Those days, if I found my mind wandering in such a way, I’d simply close the drawer, take a deep breath and try again. This time, I’d try to start further back and would be sure to announce my request with authority - I AM LOOKING FOR MY MOST JOYFUL MEMORY - because, well, I’m also the librarian here. Then one card or another would wiggle free and stick up just above the rest so I could see which to pull. Usually, if this was my second or third try, the card would be a bit closer to what I was looking for, but almost always end up leading me astray once more. Sometimes the path became long and dark.
Card One: “A name that is close to Joy is Jay. And it was a fitting name, indeed. See entry for Jay.”
Card Two: “Jay had a lot of joy in his life, didn’t he? He was a good person to the core. See Book of Jay and supplementary volumes on Youth, Hope, Failure and Death.”
I’d pull the suggested works and turn their tattered pages with care.
“Jay was genuinely kind to everyone. He had so many friends and you were lucky to be one of them for so long. You could tell he was loved because the church at his funeral was packed. People filled the pews like bleachers at a rock concert; there was even standing room only in the back. How sad for your childhood friend to die so young, when he was so good and you are not. So much joy he gave to others, so much left in the world for him to have, if only he’d been able to stay. I wonder if I’m making the most of my life. What if I die tomorrow? Have I even done anything worth while? I haven’t written a book. Haven’t been published. What’s the point of me being here if I don’t leave anything behind? If I don’t change anything for the better? And what if I die alone?”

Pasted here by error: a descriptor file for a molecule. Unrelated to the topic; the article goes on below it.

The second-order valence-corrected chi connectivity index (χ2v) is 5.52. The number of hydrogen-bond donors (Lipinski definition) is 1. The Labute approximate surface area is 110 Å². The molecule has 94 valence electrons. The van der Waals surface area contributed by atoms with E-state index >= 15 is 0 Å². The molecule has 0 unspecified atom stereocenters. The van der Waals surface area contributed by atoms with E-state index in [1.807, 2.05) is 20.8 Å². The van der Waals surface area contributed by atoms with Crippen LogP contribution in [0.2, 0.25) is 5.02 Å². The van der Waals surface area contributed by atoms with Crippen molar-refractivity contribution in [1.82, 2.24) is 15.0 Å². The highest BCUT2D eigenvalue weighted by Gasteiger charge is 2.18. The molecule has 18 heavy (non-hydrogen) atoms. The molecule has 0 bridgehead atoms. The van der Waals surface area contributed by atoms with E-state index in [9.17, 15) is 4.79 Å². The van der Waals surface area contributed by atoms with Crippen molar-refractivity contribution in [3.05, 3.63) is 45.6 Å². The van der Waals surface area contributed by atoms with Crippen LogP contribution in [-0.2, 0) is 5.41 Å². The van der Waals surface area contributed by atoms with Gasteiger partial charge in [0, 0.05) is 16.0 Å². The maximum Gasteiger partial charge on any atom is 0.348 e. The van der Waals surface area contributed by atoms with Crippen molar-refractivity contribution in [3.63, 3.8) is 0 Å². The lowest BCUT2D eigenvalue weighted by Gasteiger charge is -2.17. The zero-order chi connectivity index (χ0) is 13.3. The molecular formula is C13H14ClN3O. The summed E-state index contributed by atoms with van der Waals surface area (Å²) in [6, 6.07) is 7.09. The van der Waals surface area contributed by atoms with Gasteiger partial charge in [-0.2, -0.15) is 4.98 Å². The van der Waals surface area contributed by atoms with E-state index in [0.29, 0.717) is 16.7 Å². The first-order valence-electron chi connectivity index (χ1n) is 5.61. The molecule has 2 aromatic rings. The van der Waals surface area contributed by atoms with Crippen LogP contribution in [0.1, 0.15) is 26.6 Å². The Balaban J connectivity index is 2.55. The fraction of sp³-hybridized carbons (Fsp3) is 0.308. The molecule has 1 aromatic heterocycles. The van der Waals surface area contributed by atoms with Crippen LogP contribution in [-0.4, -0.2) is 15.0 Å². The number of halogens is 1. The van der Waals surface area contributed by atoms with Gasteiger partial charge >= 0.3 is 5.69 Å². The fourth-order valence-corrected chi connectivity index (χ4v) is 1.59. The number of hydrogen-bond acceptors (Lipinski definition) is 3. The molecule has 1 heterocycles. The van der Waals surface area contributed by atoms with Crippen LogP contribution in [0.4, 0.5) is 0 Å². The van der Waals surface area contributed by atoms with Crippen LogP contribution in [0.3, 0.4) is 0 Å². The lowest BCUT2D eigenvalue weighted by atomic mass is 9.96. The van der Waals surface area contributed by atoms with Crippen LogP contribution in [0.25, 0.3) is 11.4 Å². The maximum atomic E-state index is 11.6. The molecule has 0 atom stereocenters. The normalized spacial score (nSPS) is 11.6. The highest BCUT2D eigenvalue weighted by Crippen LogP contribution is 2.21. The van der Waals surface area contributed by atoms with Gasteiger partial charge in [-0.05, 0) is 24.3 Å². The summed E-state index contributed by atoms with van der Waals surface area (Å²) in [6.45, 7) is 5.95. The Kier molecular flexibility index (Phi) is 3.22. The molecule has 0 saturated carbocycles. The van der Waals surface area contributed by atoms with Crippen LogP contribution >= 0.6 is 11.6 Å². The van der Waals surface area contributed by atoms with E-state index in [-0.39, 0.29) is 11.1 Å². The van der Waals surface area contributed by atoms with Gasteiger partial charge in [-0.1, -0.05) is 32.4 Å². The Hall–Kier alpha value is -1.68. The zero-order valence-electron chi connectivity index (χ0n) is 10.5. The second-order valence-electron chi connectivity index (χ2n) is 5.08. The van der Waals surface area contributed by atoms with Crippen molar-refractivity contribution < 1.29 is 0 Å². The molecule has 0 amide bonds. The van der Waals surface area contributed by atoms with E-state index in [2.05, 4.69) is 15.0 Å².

Simply searching for my own memories was a kind of torture until one day, I’d simply had enough. After years of going on like this, I decided that if I were to keep on living - and I mean really living - I needed to convert my catalog entries over to digital. I needed more guidance, more speed and less room for human error if I was going to be able to access the right books of my life when I needed them most, and maybe, it would even help me rewrite their endings or create sequels. However it worked, I just hoped for a better system. So eventually, I slammed the old card catalog drawer closed for the last time.
The transition was hard. I had to do most of the work myself. So I booked another therapist appointment. You see, I tried to talk to someone three times before, and each time they never worked out. I always stopped going after a couple of sessions. And I can’t say for sure if it was them or me - I wasn’t ready or they were quacks or maybe a little bit of both - but it made my final attempt all the more difficult. It was yet another time I was forced to be emotionally naked, to simply spill myself at the feet of a complete stranger in the hopes that I might finally gain clarity and get that upgraded filing system for my mind, once and for all.
The process was exhausting, embarrassing and uncomfortable, until it wasn’t. Until it was relief, freedom and a deep sense of knowing myself - so much so that now, not only can I easily see my brain’s connection to high speed Internet (a jack had been there all along, hidden behind the main circulation desk) but most days, I can plug right in and have nearly all my joyful memories shown to me in HD. When I say, “I AM LOOKING FOR MY MOST JOYFUL MEMORY,” it goes a little something more like this: